Voltage gradient across the electromagnetic field must also be considered for the process can be rendered unsuccessful by use of an incorrect voltage gradicut for the particular material being treated. Too high a voltage gradient or inadequate vapor removal capacity for example, can cause arcing between the electrodes which will deactivate the field producing generator. Hence, a proper voltage gradient for a particular system (load and finish) should be that gradient as high as possible without causing arcing across the electrodes. Such a condition cannot be numerically expressed due to the large variance in materials that may be treated and ionic compounds being used. Likewise, there is great divergence in the expected end result. For the heat setting of high molecular weight synthetic polymer fibers and filaments, a voltage gradient in the range of from about 0.2 to about 5.0 kilovolts per centi-' meter spacing between the electrodes is preferred.

Having discussed parameters of the present invention, the following examples are submitted to more fully describe the specifics of the invention and to permit a better understanding thereof.

quency oven, Model HFV60, manufactured by Siemens, AG, Erlangen, Germany, and passed therethrough at a rate sufficient to permit a residence time of 65 seconds in the oven. Plates in the oven were set at a gap of 13 centimeters at entrance and tapered to a 9 centimeter gap at exit. Applied voltage was 15,000 volts and operating frequency was 15 megahertz. Measured current through the oven was 1.1 amps. The tow entering the oven exhibited a moisture content of 6 per cent by weight and a fiber shrinkage of 22 per cent in hot air at 392F. Samples were taken from the tow at the exit end of the oven and analyzed for shrinkage in hot air at 392F. Hot air shrinkage of the filament samples averaged 21.1 per cent. Hence, though some of the water may have been removed from the tow during passage of the tow through the oven, the tow was still moist to the touch and the 21.1 per cent shrinkage in hot air after passage through the ovenindicated virtually no heat setting of the crimped filaments. Data and results from Example I are reported in Table I.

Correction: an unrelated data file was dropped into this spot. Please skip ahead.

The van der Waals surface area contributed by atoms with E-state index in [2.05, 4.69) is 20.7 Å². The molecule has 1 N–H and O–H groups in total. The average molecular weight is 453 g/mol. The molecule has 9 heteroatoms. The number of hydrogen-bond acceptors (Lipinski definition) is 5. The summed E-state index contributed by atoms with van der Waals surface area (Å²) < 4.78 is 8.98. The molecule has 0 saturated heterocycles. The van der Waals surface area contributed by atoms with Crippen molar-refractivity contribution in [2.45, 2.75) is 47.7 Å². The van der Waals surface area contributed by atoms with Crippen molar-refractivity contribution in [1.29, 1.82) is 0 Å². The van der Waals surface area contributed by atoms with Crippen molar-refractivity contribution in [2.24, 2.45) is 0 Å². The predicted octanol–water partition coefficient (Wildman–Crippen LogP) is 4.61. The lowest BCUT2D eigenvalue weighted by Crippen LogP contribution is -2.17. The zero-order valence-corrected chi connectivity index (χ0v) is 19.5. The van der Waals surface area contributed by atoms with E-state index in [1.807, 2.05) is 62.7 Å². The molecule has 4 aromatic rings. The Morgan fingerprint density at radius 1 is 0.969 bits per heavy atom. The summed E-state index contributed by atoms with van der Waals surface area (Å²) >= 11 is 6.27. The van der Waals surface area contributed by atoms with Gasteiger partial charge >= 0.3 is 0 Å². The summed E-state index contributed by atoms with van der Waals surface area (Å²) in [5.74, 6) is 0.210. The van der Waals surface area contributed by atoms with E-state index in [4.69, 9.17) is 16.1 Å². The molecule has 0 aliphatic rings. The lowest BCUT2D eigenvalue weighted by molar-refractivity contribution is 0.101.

" amnesia Example I was repeated under identical conditions except for finish composition. In Examples 2-16, various organic and inorganic ionic compounds were added to a finish which was applied to the tow prior to stretching in steam. Data and results from Examples 2-16 are set forth below in Table I. 7 W

Normal shrinkage for this particular polyester fiber is in the range of 20 to 22 per cent. From Table I, it can readily be seen that low fiber shrinkage and thus good heat setting was achieved when certain ionic compoundswere added to the finish. Note, however, although urea has a high dipole moment, it has a relatively low loss factor and thus performed only slightly better than demineralized water. Also note that arcing occurred when sodium acetate was added. The arcing was presumed to be due to rapid decomposition of the sodium acetate, yielding conductive vapor betweenthe electrodes. Aluminum sulfate also showed only a slight improvement over demineralized water. As can be seen below, both aluminum sulfate and urea solutions were analyzed to have relatively low loss factors.

Results from Table 1 thus show ionic compounds, both organic and inorganic, as contributory to improved heat setting of polyester fibers under the effects of an oscillating electromagnetic field. Low fiber shrinkage as mentioned above, is evidence that the fiber underwent sufficient heating to set the molecular structure of the fibers in the crimped state. An acceptable residual shrinkage for the particular polyester fiber treated is in the neighborhood of 6 per cent or less. Hence, Examples 2l6 dramatically illustrate the improvement obtained by adding an ionic compound to a the finish. By so doing, the proper heat setting may take place in the RP. oven and conventional drying can be avoided thereby. Stretch line speed can therefore be TABLE I EFFECTS OF IONIC FINISHES ON POLYETHYLENE TEREPHTHALATE FIBER SHRINKAGE EXAMPLE FINISH SPECIFICATION CURRENT FIBER SHRINKAGE NO. IN OVEN AFTER TREATMENT Component Solids Conc. Conductivity millimhos/cm amps 1 Demineralized H O 0.0 0.003 1.1 21.1 2 Urea 0.39 0.0387 1.1 18.4 3 NaNo 0.044 1.347 1.5 8.9 4 do. 0.020 0.449 1.95 5 .3 5 do. 0.044 0.587 1.6 6.1 6 do. 0194 2.034 1.95 3.6 7 do. 0.44 4.738 1.8 3.1 8 NaAc 0.53 0.042 Arcing 18.3 9 MgCl, 0.66 4.389 1.95 2.1 w mas n. 9-64 90.35 1-2 1 l Nil-2S0. 0.046 0.542 1.9 5.6 12 Parastat C-2 3.2 0.570 1.9 3.2 13 do 1.0 1.211 1.75 5.9 14 Parastat C-2 1.0 0.287 1.8 6.2 15 Tryfac 525K 1 0 3.323 1.7 6.1 16 Tryfac 525K 5 0 2.412 1.8 g 5.3